‘rie Shontel Pulls Off One Woman Show

A one woman show can be a very tough thing to pull off, but not if it’s done well. This is the case in ‘rie Shontel’s presentation of Mama Juggs: Three Generations Healing Negative Body Images. This show has Shontel portraying three very different women – feisty seventeen year old Anita, a maternal (but still spirited) 27 year old Anita, her 100 year old great-grandma Suga Babe, and Mama Mable-Ree who is struggling with the trials of breast cancer and her ensuing death.

While it may seem difficult to envision one young woman portraying three women in various stages of life without a single costume change, Shontel manages to do so in a way that is almost magical. One could hear a hush of utter amazement fall over the audience the first time Shontel morphed from the lovable, outspoken Suga Babe to the equally outspoken Anita. Her voice and demeanor changed enough from character to character that the audience did not have time to grow bored or to get confused about which character she was supposed to be.

The show’s simple lighting was also quite impressive. The entire story is set in an Oakland, California housing project living room, and there are no set changes  – only soft changes in lighting to signify scene breaks. While these are small and unobtrusive, they are exactly what the show needs to signify changes in mood or to highlight important moments without being too dramatic.

In fact, Mama Juggs actually comes off as quite light for a show that deals with breast cancer, late puberty, old age, and the trials and joys of breast feeding. While Shontel easily could have made this into a preachy show about feminism, she chooses to surprise the audience by making this show more about life and all its wonderful and difficult moments, making this a story that will appeal to just about anyone.

Not only did Shontel make sure that the story had something for everyone, she included just about everyone in the show – literally. She brought several audience members up onstage to interact with the characters. At one moment, Mama Mable Ree asks an onstage audience member if her character “deserves to die.” This is a pretty gutsy move on Shontel’s part, given that the audience member could say just about anything, but one expects Shontel could hold her own no matter what might have been said, especially if she learned from a woman like Suga Babe.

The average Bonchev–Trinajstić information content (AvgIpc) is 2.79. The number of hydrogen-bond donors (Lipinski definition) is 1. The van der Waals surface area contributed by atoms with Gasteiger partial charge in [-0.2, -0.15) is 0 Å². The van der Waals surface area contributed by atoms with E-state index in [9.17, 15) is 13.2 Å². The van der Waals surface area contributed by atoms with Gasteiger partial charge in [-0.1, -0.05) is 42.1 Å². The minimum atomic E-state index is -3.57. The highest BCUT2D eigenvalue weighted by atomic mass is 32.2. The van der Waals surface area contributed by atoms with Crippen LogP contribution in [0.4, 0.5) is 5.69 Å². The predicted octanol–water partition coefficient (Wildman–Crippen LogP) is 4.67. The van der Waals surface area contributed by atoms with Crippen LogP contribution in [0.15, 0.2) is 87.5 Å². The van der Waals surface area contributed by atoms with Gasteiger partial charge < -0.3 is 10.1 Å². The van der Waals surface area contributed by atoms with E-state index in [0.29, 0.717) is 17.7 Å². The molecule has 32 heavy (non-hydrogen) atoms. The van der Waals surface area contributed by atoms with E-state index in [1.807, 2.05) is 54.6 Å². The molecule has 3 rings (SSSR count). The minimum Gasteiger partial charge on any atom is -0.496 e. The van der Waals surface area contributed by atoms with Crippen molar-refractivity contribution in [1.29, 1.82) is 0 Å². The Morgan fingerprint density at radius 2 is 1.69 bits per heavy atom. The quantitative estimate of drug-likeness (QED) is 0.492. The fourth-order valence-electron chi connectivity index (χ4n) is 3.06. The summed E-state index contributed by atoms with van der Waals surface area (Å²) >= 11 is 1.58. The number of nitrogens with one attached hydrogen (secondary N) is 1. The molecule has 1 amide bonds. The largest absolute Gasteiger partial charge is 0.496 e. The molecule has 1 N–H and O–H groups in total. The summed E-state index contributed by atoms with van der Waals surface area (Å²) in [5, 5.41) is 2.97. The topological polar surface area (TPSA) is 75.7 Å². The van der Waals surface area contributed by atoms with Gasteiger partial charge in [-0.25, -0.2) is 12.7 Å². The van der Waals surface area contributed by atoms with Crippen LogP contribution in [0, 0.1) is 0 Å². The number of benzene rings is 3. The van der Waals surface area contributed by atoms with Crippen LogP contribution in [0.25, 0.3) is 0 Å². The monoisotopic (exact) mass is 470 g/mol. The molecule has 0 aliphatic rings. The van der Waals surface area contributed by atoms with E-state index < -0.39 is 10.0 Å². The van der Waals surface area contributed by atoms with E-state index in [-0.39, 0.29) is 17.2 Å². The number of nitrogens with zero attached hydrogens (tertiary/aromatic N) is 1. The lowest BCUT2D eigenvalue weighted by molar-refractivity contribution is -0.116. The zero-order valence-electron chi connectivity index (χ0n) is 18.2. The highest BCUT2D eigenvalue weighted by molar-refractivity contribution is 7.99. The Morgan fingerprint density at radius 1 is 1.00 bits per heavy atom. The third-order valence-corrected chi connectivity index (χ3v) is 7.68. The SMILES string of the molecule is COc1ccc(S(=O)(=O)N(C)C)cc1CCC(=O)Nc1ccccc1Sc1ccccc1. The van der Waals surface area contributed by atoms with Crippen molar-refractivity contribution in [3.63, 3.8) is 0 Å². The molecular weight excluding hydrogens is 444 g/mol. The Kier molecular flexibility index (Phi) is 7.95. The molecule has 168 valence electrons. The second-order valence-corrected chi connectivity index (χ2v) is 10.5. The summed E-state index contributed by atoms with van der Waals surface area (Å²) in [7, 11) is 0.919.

The show debuted at the lovely and rustic Common Ground Theatre in Durham, NC on Friday, February 5 with encore performances on Friday, March 19 and Saturday, March 29. The proceeds from it went to support Hope International for Tikar People (http://www.hitip.org) , and to help Shontel perform her show among the members of her ancestral tribe in Cameroon, Africa. She also has plans to perform in Los Angeles, California, so one can be sure this is not the last that will be heard of Mama Juggs.

By Susie Potter

Susie Potter is a 2009 graduate of Meredith College where she majored in English. She holds graduate degrees in teaching and American literature from North Carolina Statue University. In addition to her work for Triangle Arts and Entertainment, she is an award-winning author of short fiction. Works have appeared in The Colton Review, Raleigh Quarterly, Broken Plate Magazine, Big Muddy: A Journal of the Mississippi River Valley, the Chaffey Review, and Existere. For more information visit SusiePotter.com.


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  2. It is not a surprise for me that this show is a hugh success. Ever since I first met ‘rie Shontel’, I have been amazed by her talents and amused by her sense of humor. She writes, sings, acts, dances and even paints. On top of this she has a strong and unshakable faith in herself and others. Her abiding respect for and a commitment to her heritage is profound. Many young folks her age are trying to leave their roots and move on into self centered modernity, she is deeply rooted in her femininity and anchored by a cultural diversity that faces the reality of a horrible disease with wit and wisdom.


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